There are several treasure chests scattered on every floor, but not all of them will give you items. Some chests will spring traps, calling forth enemies, inflicting status effects on you or making the dungeon more difficult to navigate. It doesn’t stop there with traps. Some sections will automatically activate a trap which can actually be used to your advantage. If you walk into the trap with enemies nearby, they will be caught in the impact. Area traps are most commonly falling rocks or … flying salmon. Yes, you are attacked by flying fish. Game of the Year? To some people that’s enough.

In most of the dungeons, you’ll face a boss every 5 floors. I’m actually quite impressed as the bosses actually take a bit of strategy to defeat, instead of  just hammering the attack button on their weak spot. Upon clearing the boss floor, you are given the choice to return to town or continue through the dungeon, depending on how far down you are. There is a limit to how much you can carry so it’s always safer to return to town.

Recettear isn’t a difficult game, unless you make it so. It’s user-friendly to those relatively new to strategy games and can be forgiving at times. If you fail to meet the weekly goal and get the heart breaking bad end, you can start all over again with all your stock and level upgrades. The more you play, the easier it becomes. Upon clearing the game, you are given new game modes to further expand your playtime. You can play new game+, which is essentially the same as getting game over, or you can continue your save file which starts endless mode. Endless mode is exactly what it says. You can continue to buy and sell in your item shop without a debt to pay. Think of it as a fun time waster.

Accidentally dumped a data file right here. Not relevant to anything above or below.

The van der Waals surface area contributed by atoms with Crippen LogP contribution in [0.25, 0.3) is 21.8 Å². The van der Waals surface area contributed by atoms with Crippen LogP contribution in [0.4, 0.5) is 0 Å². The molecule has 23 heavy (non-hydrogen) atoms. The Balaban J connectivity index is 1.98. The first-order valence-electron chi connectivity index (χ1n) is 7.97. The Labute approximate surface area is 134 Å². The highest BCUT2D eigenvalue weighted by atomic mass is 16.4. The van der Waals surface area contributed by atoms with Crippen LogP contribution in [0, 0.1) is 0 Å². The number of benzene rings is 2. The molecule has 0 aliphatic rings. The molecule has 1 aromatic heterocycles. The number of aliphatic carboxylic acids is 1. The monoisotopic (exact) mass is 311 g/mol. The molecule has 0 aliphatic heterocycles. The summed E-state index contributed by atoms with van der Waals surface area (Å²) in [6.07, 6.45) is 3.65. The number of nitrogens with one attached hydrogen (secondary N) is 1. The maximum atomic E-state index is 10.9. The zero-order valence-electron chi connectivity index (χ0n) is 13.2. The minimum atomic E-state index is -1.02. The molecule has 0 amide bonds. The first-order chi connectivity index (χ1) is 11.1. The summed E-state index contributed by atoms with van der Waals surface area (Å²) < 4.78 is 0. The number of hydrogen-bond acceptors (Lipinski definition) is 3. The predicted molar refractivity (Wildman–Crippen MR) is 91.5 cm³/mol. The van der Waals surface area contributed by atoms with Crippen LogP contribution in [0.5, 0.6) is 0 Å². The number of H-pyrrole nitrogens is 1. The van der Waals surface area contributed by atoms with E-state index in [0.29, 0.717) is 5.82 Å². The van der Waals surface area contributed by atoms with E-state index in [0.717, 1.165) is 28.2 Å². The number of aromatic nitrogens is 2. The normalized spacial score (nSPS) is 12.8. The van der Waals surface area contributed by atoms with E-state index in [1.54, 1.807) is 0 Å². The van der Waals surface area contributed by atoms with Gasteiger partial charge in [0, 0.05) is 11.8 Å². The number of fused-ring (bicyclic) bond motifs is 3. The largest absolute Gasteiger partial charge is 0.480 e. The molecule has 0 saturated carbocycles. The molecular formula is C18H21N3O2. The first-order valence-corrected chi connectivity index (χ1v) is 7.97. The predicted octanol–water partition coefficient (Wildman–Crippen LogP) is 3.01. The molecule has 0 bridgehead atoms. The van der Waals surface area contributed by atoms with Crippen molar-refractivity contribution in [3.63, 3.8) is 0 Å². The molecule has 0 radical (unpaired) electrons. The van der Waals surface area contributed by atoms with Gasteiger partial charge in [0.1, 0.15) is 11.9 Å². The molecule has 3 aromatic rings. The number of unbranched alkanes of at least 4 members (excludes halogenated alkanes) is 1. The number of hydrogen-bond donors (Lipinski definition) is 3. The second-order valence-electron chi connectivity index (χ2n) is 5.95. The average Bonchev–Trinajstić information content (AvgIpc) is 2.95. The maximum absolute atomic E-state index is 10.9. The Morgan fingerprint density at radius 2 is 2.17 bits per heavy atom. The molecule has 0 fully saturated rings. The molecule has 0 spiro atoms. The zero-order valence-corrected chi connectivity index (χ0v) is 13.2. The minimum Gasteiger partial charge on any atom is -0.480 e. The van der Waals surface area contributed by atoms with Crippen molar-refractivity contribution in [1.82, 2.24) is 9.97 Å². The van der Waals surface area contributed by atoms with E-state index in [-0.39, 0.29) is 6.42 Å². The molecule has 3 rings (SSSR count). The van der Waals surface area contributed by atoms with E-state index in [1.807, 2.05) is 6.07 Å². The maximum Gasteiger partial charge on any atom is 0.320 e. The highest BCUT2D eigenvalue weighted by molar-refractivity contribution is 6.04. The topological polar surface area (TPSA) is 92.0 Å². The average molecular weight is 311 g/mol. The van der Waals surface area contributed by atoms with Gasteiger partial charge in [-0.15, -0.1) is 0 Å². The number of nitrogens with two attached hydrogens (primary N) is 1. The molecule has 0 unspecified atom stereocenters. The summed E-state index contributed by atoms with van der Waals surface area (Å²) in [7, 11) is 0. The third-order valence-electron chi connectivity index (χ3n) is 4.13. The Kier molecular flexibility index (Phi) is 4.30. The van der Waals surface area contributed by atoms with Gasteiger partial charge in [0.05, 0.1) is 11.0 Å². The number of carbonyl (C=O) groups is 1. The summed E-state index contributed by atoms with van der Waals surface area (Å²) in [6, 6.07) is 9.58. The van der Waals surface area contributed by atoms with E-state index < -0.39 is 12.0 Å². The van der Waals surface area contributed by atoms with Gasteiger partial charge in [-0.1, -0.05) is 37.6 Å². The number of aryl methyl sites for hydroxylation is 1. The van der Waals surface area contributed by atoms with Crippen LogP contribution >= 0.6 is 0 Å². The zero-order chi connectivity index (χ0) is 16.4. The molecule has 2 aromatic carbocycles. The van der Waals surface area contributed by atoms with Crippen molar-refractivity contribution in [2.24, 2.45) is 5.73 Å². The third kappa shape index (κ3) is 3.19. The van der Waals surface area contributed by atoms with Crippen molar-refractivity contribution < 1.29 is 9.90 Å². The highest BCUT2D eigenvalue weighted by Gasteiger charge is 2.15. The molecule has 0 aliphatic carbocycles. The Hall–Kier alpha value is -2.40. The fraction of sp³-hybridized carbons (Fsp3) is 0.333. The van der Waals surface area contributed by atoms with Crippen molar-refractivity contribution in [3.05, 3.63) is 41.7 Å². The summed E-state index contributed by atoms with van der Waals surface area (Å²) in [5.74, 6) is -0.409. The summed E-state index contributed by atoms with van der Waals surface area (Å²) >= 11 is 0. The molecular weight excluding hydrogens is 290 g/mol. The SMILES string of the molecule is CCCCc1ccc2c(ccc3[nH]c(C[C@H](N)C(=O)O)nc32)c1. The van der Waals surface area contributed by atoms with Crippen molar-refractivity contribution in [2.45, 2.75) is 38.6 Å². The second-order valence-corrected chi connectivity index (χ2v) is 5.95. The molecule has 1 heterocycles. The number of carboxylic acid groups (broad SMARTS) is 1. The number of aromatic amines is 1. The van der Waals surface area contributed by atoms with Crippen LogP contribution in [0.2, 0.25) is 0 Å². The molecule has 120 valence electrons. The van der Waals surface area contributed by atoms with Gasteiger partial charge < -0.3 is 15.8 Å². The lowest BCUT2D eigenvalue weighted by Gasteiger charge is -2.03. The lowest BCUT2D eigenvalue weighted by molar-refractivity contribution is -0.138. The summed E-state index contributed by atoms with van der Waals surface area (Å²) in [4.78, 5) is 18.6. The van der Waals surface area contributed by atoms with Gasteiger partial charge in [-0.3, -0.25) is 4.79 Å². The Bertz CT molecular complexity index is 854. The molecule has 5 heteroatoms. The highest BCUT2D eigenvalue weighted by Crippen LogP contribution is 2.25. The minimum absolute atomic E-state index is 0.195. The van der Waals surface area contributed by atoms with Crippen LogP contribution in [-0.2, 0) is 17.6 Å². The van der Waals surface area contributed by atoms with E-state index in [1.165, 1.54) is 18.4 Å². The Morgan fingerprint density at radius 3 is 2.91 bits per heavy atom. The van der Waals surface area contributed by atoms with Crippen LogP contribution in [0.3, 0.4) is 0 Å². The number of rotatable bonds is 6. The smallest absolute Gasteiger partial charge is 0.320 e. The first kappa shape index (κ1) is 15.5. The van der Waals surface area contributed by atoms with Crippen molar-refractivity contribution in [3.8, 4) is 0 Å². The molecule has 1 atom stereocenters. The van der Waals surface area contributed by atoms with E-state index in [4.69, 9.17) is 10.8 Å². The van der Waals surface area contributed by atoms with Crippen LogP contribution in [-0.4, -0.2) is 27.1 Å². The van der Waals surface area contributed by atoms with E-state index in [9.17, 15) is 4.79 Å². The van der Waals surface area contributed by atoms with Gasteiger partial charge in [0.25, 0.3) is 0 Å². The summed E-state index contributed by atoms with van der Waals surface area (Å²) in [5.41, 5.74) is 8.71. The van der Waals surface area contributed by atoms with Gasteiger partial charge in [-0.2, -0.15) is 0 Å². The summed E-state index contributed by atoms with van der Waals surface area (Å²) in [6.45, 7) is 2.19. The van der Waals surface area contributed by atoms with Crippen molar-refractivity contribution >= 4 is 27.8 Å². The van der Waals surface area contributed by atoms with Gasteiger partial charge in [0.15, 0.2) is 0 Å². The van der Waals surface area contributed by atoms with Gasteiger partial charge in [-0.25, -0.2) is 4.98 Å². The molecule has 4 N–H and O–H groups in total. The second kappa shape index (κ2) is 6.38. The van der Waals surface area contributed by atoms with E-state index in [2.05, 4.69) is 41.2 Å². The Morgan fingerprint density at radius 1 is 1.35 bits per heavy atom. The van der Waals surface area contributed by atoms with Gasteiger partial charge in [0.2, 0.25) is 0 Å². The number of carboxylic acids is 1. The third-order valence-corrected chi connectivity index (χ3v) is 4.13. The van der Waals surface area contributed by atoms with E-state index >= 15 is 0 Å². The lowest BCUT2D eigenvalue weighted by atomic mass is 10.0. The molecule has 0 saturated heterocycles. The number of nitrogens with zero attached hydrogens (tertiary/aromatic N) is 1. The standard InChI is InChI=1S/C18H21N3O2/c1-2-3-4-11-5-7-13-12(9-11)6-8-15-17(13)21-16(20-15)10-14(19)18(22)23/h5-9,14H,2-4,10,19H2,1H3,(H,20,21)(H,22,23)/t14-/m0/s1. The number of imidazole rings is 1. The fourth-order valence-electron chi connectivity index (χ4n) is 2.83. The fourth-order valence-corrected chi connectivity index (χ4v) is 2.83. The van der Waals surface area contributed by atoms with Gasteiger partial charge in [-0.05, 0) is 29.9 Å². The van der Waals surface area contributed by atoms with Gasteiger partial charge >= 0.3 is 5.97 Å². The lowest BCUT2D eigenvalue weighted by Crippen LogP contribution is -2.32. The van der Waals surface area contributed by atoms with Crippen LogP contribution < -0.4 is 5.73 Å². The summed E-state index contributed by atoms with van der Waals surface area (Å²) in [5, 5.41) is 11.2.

If you’re still after a challenge, then survival mode is for you. In this mode, you are constantly working towards paying off an increasing debt until it overwhelms you. There are two types of survival modes for you to play, drastically altering the difficulty. Normal survival allows you to play with all your stock and level upgrades, where as in survival hell, you start  from scratch. It’s impressive to see a game going out its way to tailor to those in need of a challenge. You can’t say games are getting easier anymore!

The visual style of Recettear is, as you can expect, bright and charming. The art style doesn’t appeal to everyone, but it helps set the atmosphere for the game. The in-game graphics make use of sprites, so it gives the game a bit of a retro feel to it. Your dungeon locations are the same as any other RPG. Forests, castles, caves, the usual deal. Regardless, it’s still very nice to look at. Recettear actually features voice acting, but not fully. Small phrases and words are voiced, but outside of that it’s all text. Voices are in japanese, as you would expect, so that might be a negative for some people. The soundtrack isn’t anything memorable, but it does add to the game. I guess that’s a good thing though. There’s nothing worse than a catchy BGM being stuck in your head for days on end.

I must say, I really enjoyed my experience with Recettear. I’m not a big fan of strategy games but I had so much fun with this game. Don’t let the visual style put you off, Recettear is a fantastic experience and a fine example of how addicting japanese games can be. Why it’s more addicting than American or European made games I don’t know. One of the many mysteries of the world I suppose. Should you buy it? Yes. Yes you should. Now, I’m off to go make stupid amounts of profit in my virtual store. Capitalism, Ho!

Final Score – 9/10

Look beyond the cutesy art style and you have a stupidly addicting game that keeps you busy hours after finishing the main story. One of the finest indie games released this year … despite being 3 years old.